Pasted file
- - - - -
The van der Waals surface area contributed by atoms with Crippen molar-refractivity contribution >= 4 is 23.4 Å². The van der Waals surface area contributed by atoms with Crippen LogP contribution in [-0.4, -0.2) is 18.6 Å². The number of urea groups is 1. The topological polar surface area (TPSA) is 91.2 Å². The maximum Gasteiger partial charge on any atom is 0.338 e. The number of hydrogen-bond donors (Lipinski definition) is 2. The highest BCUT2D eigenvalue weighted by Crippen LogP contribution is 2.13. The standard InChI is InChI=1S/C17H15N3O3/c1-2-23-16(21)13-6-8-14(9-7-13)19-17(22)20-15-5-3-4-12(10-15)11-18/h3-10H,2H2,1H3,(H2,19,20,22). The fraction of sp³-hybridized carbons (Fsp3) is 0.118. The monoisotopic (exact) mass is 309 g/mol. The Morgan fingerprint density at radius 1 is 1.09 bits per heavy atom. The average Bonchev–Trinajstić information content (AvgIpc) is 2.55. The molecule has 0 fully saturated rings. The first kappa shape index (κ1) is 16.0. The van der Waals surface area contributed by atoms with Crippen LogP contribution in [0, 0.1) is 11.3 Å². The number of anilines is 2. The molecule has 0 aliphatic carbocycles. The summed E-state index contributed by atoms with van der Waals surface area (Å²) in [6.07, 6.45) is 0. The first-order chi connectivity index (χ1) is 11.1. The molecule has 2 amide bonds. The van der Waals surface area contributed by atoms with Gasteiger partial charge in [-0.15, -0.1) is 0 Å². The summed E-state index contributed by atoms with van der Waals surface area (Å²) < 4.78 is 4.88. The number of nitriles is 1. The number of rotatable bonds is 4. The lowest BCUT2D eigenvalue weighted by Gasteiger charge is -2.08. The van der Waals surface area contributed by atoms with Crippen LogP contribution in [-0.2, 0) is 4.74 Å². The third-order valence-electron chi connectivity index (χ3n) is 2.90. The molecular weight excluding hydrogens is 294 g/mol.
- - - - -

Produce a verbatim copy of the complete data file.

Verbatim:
The van der Waals surface area contributed by atoms with Crippen molar-refractivity contribution >= 4 is 23.4 Å². The van der Waals surface area contributed by atoms with Crippen LogP contribution in [-0.4, -0.2) is 18.6 Å². The number of urea groups is 1. The topological polar surface area (TPSA) is 91.2 Å². The maximum Gasteiger partial charge on any atom is 0.338 e. The number of hydrogen-bond donors (Lipinski definition) is 2. The highest BCUT2D eigenvalue weighted by Crippen LogP contribution is 2.13. The standard InChI is InChI=1S/C17H15N3O3/c1-2-23-16(21)13-6-8-14(9-7-13)19-17(22)20-15-5-3-4-12(10-15)11-18/h3-10H,2H2,1H3,(H2,19,20,22). The fraction of sp³-hybridized carbons (Fsp3) is 0.118. The monoisotopic (exact) mass is 309 g/mol. The Morgan fingerprint density at radius 1 is 1.09 bits per heavy atom. The average Bonchev–Trinajstić information content (AvgIpc) is 2.55. The molecule has 0 fully saturated rings. The first kappa shape index (κ1) is 16.0. The van der Waals surface area contributed by atoms with Crippen LogP contribution in [0, 0.1) is 11.3 Å². The number of anilines is 2. The molecule has 0 aliphatic carbocycles. The summed E-state index contributed by atoms with van der Waals surface area (Å²) in [6.07, 6.45) is 0. The first-order chi connectivity index (χ1) is 11.1. The molecule has 2 amide bonds. The van der Waals surface area contributed by atoms with Gasteiger partial charge in [-0.15, -0.1) is 0 Å². The summed E-state index contributed by atoms with van der Waals surface area (Å²) < 4.78 is 4.88. The number of nitriles is 1. The number of rotatable bonds is 4. The lowest BCUT2D eigenvalue weighted by Gasteiger charge is -2.08. The van der Waals surface area contributed by atoms with Crippen LogP contribution in [-0.2, 0) is 4.74 Å². The third-order valence-electron chi connectivity index (χ3n) is 2.90. The molecular weight excluding hydrogens is 294 g/mol.